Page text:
Expand Yearbook Coverage with Surveys and Polls

Everyone has an opinion. Whether it’s about a new Katy Perry song or a presidential election, people like to know that their voice is being heard. Utilizing these voices is an excellent way to expand your yearbook coverage.

It is often considered the job of newspapers to gather public opinion. Just think of all the letters to the editor that appear in the local paper (and all the letters that don’t). However, using your yearbook as a platform for student opinion can help give it more personality, while offering classmates the chance to share their thoughts on the biggest events of the year. Here are a few tips for including student opinion in your book: 

1. Ask about the big stuff, but don’t forget the little things.

A poll about whether everyone prefers pizza to chicken sandwiches in the cafeteria won’t exactly keep people interested. Take a look at the big events of the year – were there any political elections? Did a groundbreaking movie come out? Did a bestseller make headlines? Ask students about the sort of things they’ll want to look back on and remember if they pull their yearbook off the shelf twenty years from now. At the same time, consider certain issues that are unique to your school, mixing the funny with the serious. Whatever it is, make sure it’s interesting! Polling and opinion can give an accurate and interesting snapshot of what the atmosphere was like in your school the year the book was published.

2. Keep it polite.

It’s easy for students to get heated when you ask their opinions on things they feel strongly about. If there are certain topics you think would be good additions to the yearbook, consider first whether they are the sort of topics that would be best served by open-ended questions (i.e. allowing students to answer for the chance to be quoted directly in the book), or best served by a poll that gives a more general sense of student opinion and allows for a simple chart or graph to show results. It’s important for everyone to be able to express their views, but it should be done in a respectful manner.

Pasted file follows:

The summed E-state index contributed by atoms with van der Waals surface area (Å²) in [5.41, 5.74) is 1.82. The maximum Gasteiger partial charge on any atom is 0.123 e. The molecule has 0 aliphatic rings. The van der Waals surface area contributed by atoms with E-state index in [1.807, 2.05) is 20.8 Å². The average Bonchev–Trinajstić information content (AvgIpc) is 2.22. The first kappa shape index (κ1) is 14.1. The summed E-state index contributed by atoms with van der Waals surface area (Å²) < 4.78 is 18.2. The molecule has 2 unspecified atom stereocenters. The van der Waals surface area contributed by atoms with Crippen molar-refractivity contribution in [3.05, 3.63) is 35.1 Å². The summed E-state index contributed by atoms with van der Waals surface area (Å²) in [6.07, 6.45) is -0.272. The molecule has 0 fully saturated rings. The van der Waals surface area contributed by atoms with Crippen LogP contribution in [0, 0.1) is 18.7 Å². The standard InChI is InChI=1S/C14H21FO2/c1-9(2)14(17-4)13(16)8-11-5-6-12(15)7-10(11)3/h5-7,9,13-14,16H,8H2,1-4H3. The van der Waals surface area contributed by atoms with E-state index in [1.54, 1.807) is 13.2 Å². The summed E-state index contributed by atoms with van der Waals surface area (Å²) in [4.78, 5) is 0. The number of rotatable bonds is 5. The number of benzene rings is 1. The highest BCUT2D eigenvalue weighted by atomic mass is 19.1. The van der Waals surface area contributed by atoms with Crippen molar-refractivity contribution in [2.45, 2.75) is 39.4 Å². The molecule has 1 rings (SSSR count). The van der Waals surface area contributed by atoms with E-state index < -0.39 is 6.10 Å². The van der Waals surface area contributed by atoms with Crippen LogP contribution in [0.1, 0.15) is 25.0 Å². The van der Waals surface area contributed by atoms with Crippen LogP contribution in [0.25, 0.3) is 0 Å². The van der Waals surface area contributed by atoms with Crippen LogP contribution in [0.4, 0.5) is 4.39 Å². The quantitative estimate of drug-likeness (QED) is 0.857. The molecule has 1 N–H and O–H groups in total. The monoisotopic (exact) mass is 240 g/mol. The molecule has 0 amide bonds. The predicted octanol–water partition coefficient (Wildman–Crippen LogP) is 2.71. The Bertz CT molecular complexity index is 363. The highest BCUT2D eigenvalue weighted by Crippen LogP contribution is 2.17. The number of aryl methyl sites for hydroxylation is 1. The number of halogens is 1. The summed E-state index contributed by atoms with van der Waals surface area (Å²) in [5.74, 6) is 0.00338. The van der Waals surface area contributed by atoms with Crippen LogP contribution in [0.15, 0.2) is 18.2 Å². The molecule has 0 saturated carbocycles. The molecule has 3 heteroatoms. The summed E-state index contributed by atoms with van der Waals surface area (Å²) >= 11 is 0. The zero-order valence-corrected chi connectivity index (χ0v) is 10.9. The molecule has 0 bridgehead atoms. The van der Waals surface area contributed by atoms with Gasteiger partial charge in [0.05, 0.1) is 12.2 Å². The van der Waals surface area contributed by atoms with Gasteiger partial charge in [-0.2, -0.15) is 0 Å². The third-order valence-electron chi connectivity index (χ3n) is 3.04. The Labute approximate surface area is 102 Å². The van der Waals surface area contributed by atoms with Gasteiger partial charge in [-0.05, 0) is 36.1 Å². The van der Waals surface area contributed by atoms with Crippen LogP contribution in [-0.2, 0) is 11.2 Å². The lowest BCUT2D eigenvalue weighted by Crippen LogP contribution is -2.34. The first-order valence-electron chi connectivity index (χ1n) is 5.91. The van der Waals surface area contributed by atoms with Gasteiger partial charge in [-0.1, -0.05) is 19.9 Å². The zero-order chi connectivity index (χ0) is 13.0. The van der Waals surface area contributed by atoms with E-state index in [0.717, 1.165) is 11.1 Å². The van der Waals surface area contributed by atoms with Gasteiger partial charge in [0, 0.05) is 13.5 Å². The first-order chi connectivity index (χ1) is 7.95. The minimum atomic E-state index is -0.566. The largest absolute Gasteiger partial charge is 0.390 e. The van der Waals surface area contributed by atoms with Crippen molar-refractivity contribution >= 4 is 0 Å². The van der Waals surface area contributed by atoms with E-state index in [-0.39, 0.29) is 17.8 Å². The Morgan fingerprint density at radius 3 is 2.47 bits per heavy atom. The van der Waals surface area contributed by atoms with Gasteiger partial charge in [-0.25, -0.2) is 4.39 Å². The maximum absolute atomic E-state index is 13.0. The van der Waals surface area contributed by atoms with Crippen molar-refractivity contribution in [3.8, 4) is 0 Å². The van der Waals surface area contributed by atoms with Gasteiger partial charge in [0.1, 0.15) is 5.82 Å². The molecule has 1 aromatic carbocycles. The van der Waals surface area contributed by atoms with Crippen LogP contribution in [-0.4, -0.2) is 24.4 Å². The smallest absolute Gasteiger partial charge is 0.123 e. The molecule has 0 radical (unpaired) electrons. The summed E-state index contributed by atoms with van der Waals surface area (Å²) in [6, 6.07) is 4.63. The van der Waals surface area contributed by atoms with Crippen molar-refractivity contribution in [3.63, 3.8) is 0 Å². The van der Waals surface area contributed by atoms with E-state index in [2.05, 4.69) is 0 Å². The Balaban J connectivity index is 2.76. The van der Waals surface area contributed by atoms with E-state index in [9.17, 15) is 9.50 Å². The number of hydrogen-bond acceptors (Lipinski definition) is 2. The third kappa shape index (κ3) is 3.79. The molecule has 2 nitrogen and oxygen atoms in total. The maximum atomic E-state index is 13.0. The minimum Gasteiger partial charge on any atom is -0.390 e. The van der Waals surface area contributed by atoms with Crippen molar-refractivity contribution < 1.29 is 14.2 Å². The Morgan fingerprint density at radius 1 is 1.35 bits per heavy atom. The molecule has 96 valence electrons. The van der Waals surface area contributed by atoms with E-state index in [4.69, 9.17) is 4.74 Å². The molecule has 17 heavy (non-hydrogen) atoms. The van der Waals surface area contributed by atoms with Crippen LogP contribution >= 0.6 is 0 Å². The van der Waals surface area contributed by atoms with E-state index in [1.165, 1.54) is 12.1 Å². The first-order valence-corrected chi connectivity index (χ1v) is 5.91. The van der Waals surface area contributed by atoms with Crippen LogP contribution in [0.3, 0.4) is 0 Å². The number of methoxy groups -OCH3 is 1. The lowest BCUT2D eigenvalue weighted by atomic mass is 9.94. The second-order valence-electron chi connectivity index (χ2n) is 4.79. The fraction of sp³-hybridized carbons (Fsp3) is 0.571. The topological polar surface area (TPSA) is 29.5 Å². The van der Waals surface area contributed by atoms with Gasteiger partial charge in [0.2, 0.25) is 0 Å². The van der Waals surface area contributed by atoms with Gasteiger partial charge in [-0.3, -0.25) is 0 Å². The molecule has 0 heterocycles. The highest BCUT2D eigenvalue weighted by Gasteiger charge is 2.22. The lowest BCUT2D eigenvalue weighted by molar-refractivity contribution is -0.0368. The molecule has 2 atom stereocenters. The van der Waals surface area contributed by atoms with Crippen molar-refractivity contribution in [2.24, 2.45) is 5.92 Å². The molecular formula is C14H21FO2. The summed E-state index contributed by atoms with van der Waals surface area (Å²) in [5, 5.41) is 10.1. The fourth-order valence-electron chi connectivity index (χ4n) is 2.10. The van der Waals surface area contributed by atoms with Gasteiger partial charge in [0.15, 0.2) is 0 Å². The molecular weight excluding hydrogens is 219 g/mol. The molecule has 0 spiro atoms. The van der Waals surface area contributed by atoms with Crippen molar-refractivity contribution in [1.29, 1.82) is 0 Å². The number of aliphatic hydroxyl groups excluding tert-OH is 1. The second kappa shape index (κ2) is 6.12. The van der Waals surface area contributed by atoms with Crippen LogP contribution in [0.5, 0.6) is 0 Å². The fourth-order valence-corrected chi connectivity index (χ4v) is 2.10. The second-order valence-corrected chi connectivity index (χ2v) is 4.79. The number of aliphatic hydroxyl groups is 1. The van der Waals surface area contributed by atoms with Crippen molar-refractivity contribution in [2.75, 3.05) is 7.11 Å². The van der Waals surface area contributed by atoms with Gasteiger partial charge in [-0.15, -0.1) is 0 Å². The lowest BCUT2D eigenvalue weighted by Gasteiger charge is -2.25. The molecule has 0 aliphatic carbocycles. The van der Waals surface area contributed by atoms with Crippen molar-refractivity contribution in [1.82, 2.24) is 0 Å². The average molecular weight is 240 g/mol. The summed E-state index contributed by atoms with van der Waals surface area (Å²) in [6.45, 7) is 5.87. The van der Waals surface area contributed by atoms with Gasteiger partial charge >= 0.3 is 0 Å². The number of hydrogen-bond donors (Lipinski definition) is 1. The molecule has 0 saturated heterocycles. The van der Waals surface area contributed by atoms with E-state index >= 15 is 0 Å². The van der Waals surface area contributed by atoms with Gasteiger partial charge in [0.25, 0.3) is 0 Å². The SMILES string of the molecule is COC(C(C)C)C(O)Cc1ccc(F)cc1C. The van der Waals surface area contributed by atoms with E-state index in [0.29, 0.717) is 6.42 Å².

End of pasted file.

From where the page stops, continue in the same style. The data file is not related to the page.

3. Be relevant.

Just because something was considered big news by network TV stations, that does not necessarily mean it was big news at your school. Make sure to strike a balance between touching on important issues of the year, and not alienating your audience by asking their opinion on issues or events with which they are unfamiliar.

Student polls and opinion sections can be a great way to liven up your yearbook, and provide an in-depth look at the world in which you and your classmates live.

Want more in-depth info? Grab a copy of Quill and Scroll’s How to Conduct a High School Poll.